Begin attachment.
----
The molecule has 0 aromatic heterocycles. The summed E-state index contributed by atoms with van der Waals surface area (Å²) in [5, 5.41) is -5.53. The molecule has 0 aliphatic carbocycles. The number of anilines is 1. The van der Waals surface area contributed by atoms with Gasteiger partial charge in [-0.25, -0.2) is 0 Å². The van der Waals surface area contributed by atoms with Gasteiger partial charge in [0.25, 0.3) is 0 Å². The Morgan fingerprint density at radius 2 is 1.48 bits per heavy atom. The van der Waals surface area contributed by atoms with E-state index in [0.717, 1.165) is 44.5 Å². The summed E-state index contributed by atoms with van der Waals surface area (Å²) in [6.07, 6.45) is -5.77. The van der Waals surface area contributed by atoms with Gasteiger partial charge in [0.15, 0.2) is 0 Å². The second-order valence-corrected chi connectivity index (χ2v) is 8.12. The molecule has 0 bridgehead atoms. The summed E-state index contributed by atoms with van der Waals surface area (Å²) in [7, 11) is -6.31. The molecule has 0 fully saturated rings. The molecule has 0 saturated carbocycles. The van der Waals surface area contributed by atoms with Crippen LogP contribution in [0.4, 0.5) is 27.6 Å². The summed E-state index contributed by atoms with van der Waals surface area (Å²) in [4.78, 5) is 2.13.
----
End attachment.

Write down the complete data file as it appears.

The molecule has 0 aromatic heterocycles. The summed E-state index contributed by atoms with van der Waals surface area (Å²) in [5, 5.41) is -5.53. The molecule has 0 aliphatic carbocycles. The number of anilines is 1. The van der Waals surface area contributed by atoms with Gasteiger partial charge in [-0.25, -0.2) is 0 Å². The van der Waals surface area contributed by atoms with Gasteiger partial charge in [0.25, 0.3) is 0 Å². The Morgan fingerprint density at radius 2 is 1.48 bits per heavy atom. The van der Waals surface area contributed by atoms with E-state index in [0.717, 1.165) is 44.5 Å². The summed E-state index contributed by atoms with van der Waals surface area (Å²) in [6.07, 6.45) is -5.77. The van der Waals surface area contributed by atoms with Gasteiger partial charge in [0.15, 0.2) is 0 Å². The second-order valence-corrected chi connectivity index (χ2v) is 8.12. The molecule has 0 bridgehead atoms. The summed E-state index contributed by atoms with van der Waals surface area (Å²) in [7, 11) is -6.31. The molecule has 0 fully saturated rings. The molecule has 0 saturated carbocycles. The van der Waals surface area contributed by atoms with Crippen LogP contribution in [0.4, 0.5) is 27.6 Å². The summed E-state index contributed by atoms with van der Waals surface area (Å²) in [4.78, 5) is 2.13.